Union Dues Card

My Great-grandmother, Fannie Goldberg Cohen, came from Lapy, a town near what is now the Polish city, Bialystok, but then was part of Russia. Joining her older brother Isidor, she immigrated to New York City in 1916 when she was 16 years old. Due to a miscommunication, Fanny had to spend her first night in "The Golden Land" all alone at Ellis Island. The next morning, her relatives came and Fannie went on to live on the Lower East Side with her aunt, Tanta Libby, and cousins.This union card from the International Ladies Garment Workers Union from 1920 is one of the few objects we have to learn about Fannie’s early years in New York. Fannie lived at 1522 Charles Street (in today’s West Village), was a member in good standing of Local 25 where she worked as an "operator," sewing ladies' "shirtwaists." She had joined the union in 1918 and paid her dues through the first three weeks of July, 1920. Fannie married Sam Cohen, a cutter of ladies’ garments, in 1921. Sam worked as a union cutter until his retirement, but Fannie left her union job to raise their two children. Still, she took in sewing jobs from friends and neighbors to earn extra money to pay for her son's medical needs and her daughter's piano lessons. When that daughter -- my Grandma Sylvia -- died in 2013, my mom and I discovered some aprons that Fannie had started to make from old handkerchiefs. We put them in a safe place and plan to someday finish sewing them together.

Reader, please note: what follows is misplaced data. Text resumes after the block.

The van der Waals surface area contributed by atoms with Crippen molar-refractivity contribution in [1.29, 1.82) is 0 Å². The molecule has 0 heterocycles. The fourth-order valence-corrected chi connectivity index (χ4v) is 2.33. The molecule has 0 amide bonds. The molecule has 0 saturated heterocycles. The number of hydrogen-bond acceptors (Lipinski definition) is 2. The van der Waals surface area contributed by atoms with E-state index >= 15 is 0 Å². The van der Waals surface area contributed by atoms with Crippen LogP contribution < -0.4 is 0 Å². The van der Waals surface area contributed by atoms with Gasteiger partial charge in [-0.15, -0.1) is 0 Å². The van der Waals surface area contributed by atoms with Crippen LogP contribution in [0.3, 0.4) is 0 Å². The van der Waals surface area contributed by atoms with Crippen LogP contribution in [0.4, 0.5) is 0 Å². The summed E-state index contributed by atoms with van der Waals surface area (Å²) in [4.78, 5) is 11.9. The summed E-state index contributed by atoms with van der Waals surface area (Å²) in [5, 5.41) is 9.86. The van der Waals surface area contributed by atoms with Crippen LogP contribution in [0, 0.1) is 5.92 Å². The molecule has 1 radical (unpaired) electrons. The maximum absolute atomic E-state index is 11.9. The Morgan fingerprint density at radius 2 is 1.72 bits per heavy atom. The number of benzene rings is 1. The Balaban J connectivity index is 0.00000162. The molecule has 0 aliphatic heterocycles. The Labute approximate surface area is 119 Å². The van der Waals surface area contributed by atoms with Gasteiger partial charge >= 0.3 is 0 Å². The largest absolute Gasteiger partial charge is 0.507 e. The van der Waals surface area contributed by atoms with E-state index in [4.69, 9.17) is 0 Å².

Year: 1920

– Sarah Litvin

Relationship:  Great-grandchild of im/migrant or more Great-grandchild of im/migrant or more